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5 Women Who Shape Health Care Policy 5 Women Who Shape Health Care Policy

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5 Women Who Shape Health Care Policy


5 Women Who Shape Health Care Policy

Sylvia Mathews Burwell is guiding the Affordable Care Act into its second year while Karen Ignagni is the health insurance industry's top representative in Washington.

By National Journal Staff

This year, National Journal's Women in Washington list focuses on women who exercise powerful influence in five policy areas: energy, health care, technology, defense, and education.

Sylvia Mathews Burwell (Alex Wong/Getty Images)Sylvia Mathews Burwell, Health and Human Services Secretary

Burwell, previously director of the White House budget office, recently took Kathleen Sebelius's place as head of HHS. She is popular on Capitol Hill and has a reputation as a skilled manager. She'll need those skills as she guides the Affordable Care Act into its second year while keeping the rest of the department humming. Burwell has already taken steps to reorganize HHS, adding new positions with direct oversight of the insurance exchanges.

Marilyn Tavenner, Centers for Medicare and Medicaid Services Administrator

With direct responsibility for Medicare, Medicaid, and most of Obamacare, Tavenner is on the hook for some of the most controversial decisions in health care, from cuts in providers' Medicare payments to rebuilding the ACA's enrollment system. Tavenner, like Burwell, came into the job with strong bipartisan support and largely avoided any blame for's rocky rollout. But CMS has come under fire from Republicans over proposed cuts to Medicare Advantage, and the agency is still sorting through a backlog of incomplete Medicaid enrollments.

Jeanne Lambrew, Deputy Assistant to the President for Health Policy

Lambrew, who has a background in academia, is President Obama's top health policy adviser and has provided a steady hand on the issue since the early days of the administration. She is deeply involved in the nitty-gritty of ACA implementation and will have Obama's ear in the next big front in the health care debate: cost control.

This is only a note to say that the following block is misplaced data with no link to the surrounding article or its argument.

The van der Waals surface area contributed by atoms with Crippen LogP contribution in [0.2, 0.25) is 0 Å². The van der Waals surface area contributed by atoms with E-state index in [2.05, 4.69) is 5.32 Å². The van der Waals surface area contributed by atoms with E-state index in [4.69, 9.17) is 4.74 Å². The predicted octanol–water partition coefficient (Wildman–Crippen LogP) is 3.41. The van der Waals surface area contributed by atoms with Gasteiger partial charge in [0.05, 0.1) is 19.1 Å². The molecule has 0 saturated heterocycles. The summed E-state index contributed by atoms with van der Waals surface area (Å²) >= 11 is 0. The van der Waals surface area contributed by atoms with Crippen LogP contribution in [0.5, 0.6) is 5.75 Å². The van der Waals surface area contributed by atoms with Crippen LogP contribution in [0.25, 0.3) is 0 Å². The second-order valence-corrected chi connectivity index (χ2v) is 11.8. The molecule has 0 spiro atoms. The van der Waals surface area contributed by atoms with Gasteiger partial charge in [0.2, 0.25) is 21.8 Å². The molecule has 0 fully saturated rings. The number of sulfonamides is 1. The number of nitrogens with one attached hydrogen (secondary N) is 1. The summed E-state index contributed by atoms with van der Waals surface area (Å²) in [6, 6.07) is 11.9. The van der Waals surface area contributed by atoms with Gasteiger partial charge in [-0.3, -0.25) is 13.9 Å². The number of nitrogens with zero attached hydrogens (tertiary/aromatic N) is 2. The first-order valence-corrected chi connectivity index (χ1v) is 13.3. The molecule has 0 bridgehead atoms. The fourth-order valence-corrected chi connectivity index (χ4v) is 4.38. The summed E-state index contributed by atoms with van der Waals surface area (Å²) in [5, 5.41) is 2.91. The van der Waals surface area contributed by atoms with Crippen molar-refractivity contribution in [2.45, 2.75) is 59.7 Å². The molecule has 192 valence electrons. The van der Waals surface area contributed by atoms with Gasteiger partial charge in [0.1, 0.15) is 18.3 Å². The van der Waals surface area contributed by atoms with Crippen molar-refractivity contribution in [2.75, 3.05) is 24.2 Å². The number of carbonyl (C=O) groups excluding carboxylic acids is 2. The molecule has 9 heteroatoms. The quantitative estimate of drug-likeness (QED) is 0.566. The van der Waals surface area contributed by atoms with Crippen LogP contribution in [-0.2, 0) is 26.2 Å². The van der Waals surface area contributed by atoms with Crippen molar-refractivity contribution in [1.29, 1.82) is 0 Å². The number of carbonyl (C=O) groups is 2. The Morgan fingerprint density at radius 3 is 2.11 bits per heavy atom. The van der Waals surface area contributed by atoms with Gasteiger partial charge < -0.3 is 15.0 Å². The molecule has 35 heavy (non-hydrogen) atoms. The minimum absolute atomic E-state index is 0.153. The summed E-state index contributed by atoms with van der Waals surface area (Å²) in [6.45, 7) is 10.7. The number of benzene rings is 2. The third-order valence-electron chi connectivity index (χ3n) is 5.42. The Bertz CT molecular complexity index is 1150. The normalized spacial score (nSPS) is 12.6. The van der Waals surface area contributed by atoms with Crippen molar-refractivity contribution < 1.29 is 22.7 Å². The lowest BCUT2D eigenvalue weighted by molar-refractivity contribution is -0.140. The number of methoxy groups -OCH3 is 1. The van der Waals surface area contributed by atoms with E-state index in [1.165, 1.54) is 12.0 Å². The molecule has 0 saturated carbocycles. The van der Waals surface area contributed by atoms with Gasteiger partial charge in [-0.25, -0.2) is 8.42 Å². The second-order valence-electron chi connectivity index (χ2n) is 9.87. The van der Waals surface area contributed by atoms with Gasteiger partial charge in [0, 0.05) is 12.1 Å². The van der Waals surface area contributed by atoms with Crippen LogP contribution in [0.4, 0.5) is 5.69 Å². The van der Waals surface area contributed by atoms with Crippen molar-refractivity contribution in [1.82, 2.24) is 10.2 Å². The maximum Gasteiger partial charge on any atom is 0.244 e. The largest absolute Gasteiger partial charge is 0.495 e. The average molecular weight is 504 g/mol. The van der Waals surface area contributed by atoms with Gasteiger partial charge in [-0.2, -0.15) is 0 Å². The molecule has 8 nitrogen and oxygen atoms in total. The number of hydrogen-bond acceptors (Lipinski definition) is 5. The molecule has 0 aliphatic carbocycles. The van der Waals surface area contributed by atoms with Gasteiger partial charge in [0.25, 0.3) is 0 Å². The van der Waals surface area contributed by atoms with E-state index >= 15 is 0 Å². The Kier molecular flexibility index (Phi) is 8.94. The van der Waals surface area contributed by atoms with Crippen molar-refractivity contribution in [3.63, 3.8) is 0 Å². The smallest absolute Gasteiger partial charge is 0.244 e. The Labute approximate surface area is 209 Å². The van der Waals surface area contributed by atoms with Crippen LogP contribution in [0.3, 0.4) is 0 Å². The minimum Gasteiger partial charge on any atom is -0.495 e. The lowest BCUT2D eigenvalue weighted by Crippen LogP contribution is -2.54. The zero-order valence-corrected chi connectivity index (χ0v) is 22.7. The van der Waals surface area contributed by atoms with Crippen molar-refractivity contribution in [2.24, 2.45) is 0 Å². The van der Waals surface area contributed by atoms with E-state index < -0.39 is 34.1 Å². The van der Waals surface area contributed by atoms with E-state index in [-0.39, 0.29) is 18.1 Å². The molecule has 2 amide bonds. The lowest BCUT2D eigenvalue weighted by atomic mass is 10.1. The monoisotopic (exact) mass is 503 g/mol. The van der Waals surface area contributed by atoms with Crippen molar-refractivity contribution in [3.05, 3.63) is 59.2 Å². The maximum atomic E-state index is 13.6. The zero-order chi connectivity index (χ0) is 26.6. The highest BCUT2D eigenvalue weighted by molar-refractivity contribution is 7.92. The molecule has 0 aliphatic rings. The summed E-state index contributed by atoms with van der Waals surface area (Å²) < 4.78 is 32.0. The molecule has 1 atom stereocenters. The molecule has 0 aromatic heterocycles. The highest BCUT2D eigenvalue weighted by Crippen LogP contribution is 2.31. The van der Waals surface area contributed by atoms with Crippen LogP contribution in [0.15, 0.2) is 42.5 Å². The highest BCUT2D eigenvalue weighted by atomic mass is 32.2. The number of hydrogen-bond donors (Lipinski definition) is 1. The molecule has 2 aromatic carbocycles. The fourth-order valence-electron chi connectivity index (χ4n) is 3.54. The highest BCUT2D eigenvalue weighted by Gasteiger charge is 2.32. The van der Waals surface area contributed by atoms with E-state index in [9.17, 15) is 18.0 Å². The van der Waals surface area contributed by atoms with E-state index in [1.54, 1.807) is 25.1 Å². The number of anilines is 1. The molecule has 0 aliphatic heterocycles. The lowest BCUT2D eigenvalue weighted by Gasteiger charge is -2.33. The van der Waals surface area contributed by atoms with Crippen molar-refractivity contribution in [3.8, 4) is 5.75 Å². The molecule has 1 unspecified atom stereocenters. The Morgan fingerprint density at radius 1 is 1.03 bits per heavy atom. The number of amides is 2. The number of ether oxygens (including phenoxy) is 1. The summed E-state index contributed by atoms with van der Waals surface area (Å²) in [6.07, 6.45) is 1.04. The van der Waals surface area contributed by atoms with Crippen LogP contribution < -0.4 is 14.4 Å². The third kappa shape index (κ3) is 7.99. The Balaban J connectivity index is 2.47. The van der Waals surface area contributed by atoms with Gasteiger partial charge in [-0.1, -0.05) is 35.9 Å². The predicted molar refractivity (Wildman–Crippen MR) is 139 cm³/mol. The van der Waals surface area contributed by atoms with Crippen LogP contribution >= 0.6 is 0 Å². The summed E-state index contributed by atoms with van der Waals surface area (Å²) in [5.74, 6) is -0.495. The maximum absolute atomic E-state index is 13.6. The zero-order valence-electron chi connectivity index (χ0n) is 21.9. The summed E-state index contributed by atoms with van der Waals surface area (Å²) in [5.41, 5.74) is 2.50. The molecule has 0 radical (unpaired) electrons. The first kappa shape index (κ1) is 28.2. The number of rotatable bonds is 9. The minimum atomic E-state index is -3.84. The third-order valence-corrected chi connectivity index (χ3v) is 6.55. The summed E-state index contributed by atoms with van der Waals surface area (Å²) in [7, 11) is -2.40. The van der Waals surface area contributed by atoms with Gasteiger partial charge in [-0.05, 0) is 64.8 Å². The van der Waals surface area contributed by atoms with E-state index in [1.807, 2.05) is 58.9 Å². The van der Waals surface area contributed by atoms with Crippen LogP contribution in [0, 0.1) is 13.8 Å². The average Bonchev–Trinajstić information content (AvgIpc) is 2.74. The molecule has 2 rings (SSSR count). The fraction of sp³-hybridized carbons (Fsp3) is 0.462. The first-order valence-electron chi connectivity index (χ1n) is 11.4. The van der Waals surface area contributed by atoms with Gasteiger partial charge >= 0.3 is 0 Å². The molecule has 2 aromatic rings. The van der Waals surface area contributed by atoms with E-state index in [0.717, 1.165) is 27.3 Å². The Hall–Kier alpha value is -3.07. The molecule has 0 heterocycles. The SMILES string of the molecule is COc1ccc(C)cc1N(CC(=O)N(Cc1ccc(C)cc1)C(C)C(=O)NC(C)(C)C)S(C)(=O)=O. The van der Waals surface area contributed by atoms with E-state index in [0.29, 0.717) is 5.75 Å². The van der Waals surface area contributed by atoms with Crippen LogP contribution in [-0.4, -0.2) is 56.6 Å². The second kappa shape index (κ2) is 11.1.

Karen Ignagni, President and CEO, America's Health Insurance Plans

As the health insurance industry's top representative in Washington, Ignagni has had an intense half-decade, having guided AHIP through the debate over the Affordable Care Act. During the botched debut of, insurers ended up doing most of the work the website was supposed to do, thus winning credibility as the protectors of Obamacare. Ignagni's next challenge: what's shaping up to be an all-out war between her industry and pharmaceutical companies over the high cost of prescription drugs.

Cecile Richards (Richard A. Bloom)Cecile Richards, President, Planned Parenthood

Richards is undoubtedly one of the most powerful women in Democratic politics, and her status keeps growing amid flare-ups ranging from Todd Akin to the Supreme Court's ruling limiting Obamacare's contraception mandate. She leads Planned Parenthood's day-to-day operations as well as its political arm, putting her squarely at the intersection of health care policy and politics.

This article appears in the July 26, 2014 edition of National Journal Magazine as 25 Women Who Shape National Policy.


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